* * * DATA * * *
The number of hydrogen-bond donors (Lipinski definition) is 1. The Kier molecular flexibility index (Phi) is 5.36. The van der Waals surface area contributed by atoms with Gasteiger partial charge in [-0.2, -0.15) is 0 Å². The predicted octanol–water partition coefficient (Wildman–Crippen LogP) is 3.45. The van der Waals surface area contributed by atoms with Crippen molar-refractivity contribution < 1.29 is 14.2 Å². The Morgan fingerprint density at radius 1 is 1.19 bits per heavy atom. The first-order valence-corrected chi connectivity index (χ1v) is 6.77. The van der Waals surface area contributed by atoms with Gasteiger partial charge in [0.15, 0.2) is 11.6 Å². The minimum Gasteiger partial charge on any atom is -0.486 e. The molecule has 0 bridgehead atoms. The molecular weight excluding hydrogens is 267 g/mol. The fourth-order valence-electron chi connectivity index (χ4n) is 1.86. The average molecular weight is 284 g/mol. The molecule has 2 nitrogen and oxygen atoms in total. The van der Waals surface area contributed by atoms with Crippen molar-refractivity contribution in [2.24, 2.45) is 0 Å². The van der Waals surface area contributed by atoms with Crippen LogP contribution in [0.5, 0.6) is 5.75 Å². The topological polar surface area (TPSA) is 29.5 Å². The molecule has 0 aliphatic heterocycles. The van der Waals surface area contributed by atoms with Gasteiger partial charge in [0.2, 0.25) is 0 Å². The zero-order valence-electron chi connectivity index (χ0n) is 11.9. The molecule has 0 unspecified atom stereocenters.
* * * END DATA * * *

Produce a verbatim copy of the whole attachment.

The number of hydrogen-bond donors (Lipinski definition) is 1. The Kier molecular flexibility index (Phi) is 5.36. The van der Waals surface area contributed by atoms with Gasteiger partial charge in [-0.2, -0.15) is 0 Å². The predicted octanol–water partition coefficient (Wildman–Crippen LogP) is 3.45. The van der Waals surface area contributed by atoms with Crippen molar-refractivity contribution < 1.29 is 14.2 Å². The Morgan fingerprint density at radius 1 is 1.19 bits per heavy atom. The first-order valence-corrected chi connectivity index (χ1v) is 6.77. The van der Waals surface area contributed by atoms with Gasteiger partial charge in [0.15, 0.2) is 11.6 Å². The minimum Gasteiger partial charge on any atom is -0.486 e. The molecule has 0 bridgehead atoms. The molecular weight excluding hydrogens is 267 g/mol. The fourth-order valence-electron chi connectivity index (χ4n) is 1.86. The average molecular weight is 284 g/mol. The molecule has 2 nitrogen and oxygen atoms in total. The van der Waals surface area contributed by atoms with Crippen molar-refractivity contribution in [2.24, 2.45) is 0 Å². The van der Waals surface area contributed by atoms with Crippen LogP contribution in [0.5, 0.6) is 5.75 Å². The topological polar surface area (TPSA) is 29.5 Å². The molecule has 0 aliphatic heterocycles. The van der Waals surface area contributed by atoms with Gasteiger partial charge in [0.2, 0.25) is 0 Å². The zero-order valence-electron chi connectivity index (χ0n) is 11.9. The molecule has 0 unspecified atom stereocenters.